After 30 minutes the track crosses Falls Creek then continues to climb to Whalers Creek. It’s mostly pine forest but views behind you eventually spy Linkwater and Grove Arm of Queen Charlotte Sound. Sometimes you can see and hear goats, effortlessly negotiating the steep rock faces and munching the native plants on the far side of the valley. Poles mark the two crossings of the unmetalled forestry road.
Higher up the watershed the track steepens and zigzags up the spur. It’s around 2 hours from the carpark to reach the native forest, a canopy of silver beech rustling in the wind. The track in now marked with orange triangles and 15 minutes later enters Mount Richmond Forest Park. Look for the red beech with buttressed roots a few minutes after the forest park sign.
15 minutes on is a small grass clearing with the remains of a stone chimney at the top. It’s 30 minutes sidling the ridge to reach the Waikakaho Saddle, with mountain cabbage trees in abundance. From the saddle, descend 20 minutes to the Village Clearing and stone chimney.
Gold was first found in the Waikakaho in 1888 by John Hart. As more discoveries were announced an almost constant string of claims led from the Waikakaho over the hill into Mahakipawa, later named Cullensville.
In 1891 the Ravenscliffe Company of London began the significant investments needed to mine and process the quartz ore, by constructing a 10-20 stamp battery in the Waikakaho. The machinery was driven by two Pelton wheels.
As most claims were up in the high hills, an aerial ropeway with numerous pylons conveyed buckets of ore down the valley. It was said to be the longest construction of its kind in the country.
Other newcomers started businesses to service the burgeoning population. A 26-room hotel, store and drapery provided services and the Ravencliffe School looked after the kids.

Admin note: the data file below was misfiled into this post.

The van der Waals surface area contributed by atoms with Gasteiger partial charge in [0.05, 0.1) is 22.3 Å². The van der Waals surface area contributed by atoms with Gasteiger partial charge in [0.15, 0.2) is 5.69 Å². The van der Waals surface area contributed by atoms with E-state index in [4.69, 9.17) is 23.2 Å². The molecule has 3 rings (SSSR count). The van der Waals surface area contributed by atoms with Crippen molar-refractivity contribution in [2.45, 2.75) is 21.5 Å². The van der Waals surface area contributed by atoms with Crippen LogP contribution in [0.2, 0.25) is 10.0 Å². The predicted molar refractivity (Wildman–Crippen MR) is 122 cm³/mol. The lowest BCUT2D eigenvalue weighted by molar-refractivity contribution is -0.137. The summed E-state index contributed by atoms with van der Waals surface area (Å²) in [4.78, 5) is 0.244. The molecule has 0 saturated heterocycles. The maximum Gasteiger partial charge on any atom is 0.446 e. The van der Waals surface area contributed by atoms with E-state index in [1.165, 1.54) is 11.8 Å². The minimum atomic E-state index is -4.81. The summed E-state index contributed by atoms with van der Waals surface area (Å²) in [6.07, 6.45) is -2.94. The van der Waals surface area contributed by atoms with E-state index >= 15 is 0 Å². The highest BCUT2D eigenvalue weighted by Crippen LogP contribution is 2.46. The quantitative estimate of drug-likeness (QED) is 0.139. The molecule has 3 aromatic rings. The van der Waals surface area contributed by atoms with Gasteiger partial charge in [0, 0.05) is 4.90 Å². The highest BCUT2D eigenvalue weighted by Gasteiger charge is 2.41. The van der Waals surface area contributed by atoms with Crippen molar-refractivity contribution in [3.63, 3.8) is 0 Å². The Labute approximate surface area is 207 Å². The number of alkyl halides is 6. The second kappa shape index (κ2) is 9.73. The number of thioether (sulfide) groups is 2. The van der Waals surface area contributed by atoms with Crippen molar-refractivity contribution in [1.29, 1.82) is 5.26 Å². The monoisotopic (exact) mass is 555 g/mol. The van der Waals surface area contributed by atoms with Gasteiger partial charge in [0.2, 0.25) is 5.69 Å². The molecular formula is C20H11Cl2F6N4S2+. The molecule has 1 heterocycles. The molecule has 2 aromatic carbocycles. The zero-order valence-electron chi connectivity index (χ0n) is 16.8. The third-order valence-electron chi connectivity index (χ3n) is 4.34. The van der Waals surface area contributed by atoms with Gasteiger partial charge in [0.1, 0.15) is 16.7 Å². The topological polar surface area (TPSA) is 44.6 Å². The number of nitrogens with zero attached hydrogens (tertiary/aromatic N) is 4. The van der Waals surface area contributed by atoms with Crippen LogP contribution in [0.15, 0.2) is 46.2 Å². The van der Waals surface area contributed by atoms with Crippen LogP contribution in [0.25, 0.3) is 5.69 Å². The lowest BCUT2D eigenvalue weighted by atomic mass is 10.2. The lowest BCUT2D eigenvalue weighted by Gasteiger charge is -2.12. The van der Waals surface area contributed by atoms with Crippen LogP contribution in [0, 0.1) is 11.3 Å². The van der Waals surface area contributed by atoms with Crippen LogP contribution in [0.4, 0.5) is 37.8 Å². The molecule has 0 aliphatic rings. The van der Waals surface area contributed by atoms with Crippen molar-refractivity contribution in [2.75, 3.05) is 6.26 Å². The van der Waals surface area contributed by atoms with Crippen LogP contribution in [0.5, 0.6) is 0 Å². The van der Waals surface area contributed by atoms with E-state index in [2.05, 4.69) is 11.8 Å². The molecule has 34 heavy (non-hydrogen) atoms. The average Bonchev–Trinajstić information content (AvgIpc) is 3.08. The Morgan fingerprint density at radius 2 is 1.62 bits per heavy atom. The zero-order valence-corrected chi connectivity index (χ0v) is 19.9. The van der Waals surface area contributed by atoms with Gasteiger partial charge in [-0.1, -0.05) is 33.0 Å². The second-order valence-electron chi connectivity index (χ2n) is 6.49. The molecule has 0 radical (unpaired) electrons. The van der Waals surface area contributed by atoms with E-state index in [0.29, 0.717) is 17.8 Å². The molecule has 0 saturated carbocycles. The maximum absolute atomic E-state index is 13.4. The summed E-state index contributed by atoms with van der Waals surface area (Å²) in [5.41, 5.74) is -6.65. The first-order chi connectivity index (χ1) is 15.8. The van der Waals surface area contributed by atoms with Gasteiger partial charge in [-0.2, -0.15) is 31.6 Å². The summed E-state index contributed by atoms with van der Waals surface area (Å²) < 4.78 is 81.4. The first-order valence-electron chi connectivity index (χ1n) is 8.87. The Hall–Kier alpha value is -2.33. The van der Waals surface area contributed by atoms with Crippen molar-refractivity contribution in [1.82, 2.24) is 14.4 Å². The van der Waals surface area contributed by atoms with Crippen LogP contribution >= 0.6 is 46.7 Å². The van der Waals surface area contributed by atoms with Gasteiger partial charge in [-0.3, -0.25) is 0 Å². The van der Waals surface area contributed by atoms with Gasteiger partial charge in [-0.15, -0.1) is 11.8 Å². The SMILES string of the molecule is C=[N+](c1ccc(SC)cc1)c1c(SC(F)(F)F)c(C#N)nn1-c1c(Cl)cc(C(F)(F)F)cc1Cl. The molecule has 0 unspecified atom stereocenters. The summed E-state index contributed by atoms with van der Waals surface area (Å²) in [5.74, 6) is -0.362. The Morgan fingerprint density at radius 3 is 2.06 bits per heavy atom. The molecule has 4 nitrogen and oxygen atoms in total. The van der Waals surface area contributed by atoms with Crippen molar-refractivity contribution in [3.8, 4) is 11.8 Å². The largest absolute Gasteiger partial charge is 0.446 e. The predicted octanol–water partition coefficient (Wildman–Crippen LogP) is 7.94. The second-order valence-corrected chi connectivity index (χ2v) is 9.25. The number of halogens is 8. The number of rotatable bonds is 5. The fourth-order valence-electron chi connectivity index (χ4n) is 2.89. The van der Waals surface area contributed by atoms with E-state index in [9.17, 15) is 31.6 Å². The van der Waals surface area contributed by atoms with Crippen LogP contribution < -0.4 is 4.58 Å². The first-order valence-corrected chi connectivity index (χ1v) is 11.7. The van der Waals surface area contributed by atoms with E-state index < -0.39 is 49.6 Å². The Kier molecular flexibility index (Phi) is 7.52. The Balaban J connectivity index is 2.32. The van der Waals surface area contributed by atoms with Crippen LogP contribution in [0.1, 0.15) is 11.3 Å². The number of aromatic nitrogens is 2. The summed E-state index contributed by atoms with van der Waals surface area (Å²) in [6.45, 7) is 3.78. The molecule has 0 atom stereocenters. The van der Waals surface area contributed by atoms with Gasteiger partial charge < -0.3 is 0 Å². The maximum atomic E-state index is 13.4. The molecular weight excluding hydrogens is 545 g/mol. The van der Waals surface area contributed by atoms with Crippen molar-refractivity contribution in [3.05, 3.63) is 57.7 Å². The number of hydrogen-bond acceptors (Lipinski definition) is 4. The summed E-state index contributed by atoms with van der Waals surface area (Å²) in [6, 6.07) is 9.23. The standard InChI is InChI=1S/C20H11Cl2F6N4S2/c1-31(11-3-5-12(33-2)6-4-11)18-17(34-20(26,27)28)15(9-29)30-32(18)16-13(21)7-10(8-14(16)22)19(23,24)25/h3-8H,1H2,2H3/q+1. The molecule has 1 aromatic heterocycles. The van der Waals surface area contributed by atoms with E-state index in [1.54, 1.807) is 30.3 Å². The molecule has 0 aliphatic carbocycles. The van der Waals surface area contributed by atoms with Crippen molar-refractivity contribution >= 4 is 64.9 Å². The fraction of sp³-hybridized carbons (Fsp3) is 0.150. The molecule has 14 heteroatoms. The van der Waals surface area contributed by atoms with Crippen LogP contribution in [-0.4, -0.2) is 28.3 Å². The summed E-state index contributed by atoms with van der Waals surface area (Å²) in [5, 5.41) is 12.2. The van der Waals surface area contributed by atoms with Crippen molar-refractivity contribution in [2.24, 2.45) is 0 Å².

The rush however was short-lived any by 1894 the battery ceased operating.
On the other side of the hill at Cullensville, there was a similar story. Named after William Cullen, the first farmer in the valley in 1857, gold also put the place on the map. Following the discovery by Charlie Jackson and others in 1888, over 1,000 miners flocked to the town. Many claims proved profitable, including the King Solomon, Wairarapa and the Eureka.
Cullensville was a buzzing town with three hotels, five stores, Literary Institute, bank, courthouse, three bakers and a cordial factory. The Grand National and the Mahakipawa Central, known as the ‘Piggery’, were the main entertainment, along with cricket and football clubs, a shooting gallery and a bowling alley. Travelling entertainers realised there was good dollar to be made by touring here and one even arrived with a dancing bear. Cullensville also held an annual race meeting.
By 1889 over 40 claims were registered, but the rush was again short-lived. Although work continued intermittently until 1939, most activity had ceased by 1899.
South Island ▷ Marlborough ▷ Havelock
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Thanks to all the good people working for the NZ Department of Conservation - for all your hard work - making NZ more beautiful, accessable and healthy! Cheers 😍